Wednesday, April 15, 2015

Holocaust Remembrance Day

From The Times of Israel
Mengele twin, Hagana fighters, and a ‘mute’, among survivors honored

6 survivors kindle memorial flames at Wednesday night’s official Holocaust Remembrance Day ceremony


When the annual Holocaust Martyrs’ and Heroes’ Remembrance Day begins Wednesday evening, the official start of the 24-hour-long period is marked with a ceremony at Yad Vashem, Israel’s official museum commemorating the Holocaust.

[...]one of the most poignant and uplifting parts of the ceremony is the lighting of the torches in memory of the six million who perished during the Holocaust.

The torches are traditionally lit by six survivors who suffered through the travails of the Holocaust but managed to emerge alive and make their way to Israel, then just a fledgling state.

“The torchlighters really symbolize the six million victims and the survivors,” said Estee Yaari, a spokesperson for Yad Vashem. “It’s their personal stories that we are able to connect with, that create an emotional connection for many people.”...
From Israel National News:
'The World Has Not Learned the Lessons of the Holocaust'
PM Binyamin Netanyahu, President Reuven Rivlin speak at annual Holocaust Memorial Day ceremony - and connect past, present, and future.

By Tova Dvorin

April 15, 2015


Rivlin: Seventy years ago, tonight...

"We stand here tonight, in painful silence at Yad Vashem, in Jerusalem, the capital of Israel, on the eve of Holocaust Memorial Day," Rivlin began.  "Exactly seventy years since April 15th 1945, a Sunday afternoon. The day when the first British soldiers crossed the gates of the Bergen-Belsen concentration camp."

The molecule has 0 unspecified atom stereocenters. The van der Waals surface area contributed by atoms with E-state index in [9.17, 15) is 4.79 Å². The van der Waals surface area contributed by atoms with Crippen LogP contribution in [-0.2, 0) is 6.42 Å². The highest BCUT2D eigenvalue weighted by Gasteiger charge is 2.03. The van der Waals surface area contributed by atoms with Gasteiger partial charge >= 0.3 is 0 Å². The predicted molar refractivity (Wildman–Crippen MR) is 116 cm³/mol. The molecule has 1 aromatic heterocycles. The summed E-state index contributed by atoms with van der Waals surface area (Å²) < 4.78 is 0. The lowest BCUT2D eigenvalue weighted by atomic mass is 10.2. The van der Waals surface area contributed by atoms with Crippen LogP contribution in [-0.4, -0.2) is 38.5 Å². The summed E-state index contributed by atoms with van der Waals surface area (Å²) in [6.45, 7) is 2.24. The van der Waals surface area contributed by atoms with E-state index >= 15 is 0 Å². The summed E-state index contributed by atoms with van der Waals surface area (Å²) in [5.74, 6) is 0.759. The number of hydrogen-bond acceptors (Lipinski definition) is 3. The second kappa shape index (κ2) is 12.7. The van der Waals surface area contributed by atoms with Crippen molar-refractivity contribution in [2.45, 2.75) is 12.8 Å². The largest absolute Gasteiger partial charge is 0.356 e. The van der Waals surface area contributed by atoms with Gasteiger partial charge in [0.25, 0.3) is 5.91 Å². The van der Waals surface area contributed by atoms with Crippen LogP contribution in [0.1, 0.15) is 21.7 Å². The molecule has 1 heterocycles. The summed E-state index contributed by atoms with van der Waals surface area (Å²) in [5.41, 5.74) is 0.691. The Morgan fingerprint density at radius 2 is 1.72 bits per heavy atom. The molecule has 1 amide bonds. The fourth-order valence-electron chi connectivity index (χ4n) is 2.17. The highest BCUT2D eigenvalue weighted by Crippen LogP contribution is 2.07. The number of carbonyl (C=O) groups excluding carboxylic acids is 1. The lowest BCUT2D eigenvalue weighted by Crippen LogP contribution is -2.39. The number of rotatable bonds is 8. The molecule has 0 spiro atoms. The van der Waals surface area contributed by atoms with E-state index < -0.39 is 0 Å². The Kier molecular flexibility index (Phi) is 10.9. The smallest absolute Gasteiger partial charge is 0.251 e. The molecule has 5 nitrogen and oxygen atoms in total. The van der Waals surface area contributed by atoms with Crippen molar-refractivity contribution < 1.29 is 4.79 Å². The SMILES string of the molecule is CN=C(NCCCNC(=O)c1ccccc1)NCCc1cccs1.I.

"The joy of liberation was replaced by horror," he said. "The horror that was revealed before their eyes was inconceivable.  In the camp, lay thousands of bodies.  In March 1945 alone - a few weeks before the camp was liberated - eighteen thousand, one hundred and sixty-eight people died at Bergen-Belsen; most of them Jews, men, women and children, some of them nameless."

"Fourteen thousand people died of hunger and disease during the first five days after the camp's liberation," he noted. "In the barracks were sixty thousand men and women, most of them sick, in a serious condition."

"They could not move. They lay in the bunks, starving, thirsty, exhausted and sick. The living dead.  Their families were murdered, burned, slaughtered, or disappeared," he described. "They lost everything.  Each was sure they were ‘The Last Jew’."  ...


Netanyahu's address

Prime Minister Binyamin Netanyahu then spoke.

“Seventy years ago the bells of freedom rang across the world," he began. "The terrible nightmare in Europe came to an end.”

"The victory against the Nazis was not only a day of rejoicing, it was also a terrible day of sadness [...] and a day of self-reflection to world leaders," he continued. " World leaders understood that they now had an opportunity to rebuild a society based on freedom.”

Netanyahu connected the policy of appeasement of world leaders, then in the League of Nations, to the current Iran deal - and implicated that much of the West, in this sense, has not learned from the Holocaust.

“Democracies cannot turn their eyes away from the dictatorships of the world that seek to spread their influence," he insisted. “Ahead of World War II, the world attempted to appease the Nazis. They wanted quite at any price, and the terrible price did come.”
Netanyahu said that, similarly, "nothing is being done" about Iran. 
"Appeasing tyrannical regimes will only increase their aggression and is an approach that is liable to drag the world into larger wars," he warned. [emphasis mine]
“We will continue to work towards opening the eyes of the world” to Iran, he said. “Even if we will be forced to stand alone, we will not falter. We will maintain our right to defend ourselves… we will not let the state of Israel become a passing phase in the history of our nation.”...

Read much more here.

[Related:  My time in Auschwitz  ]

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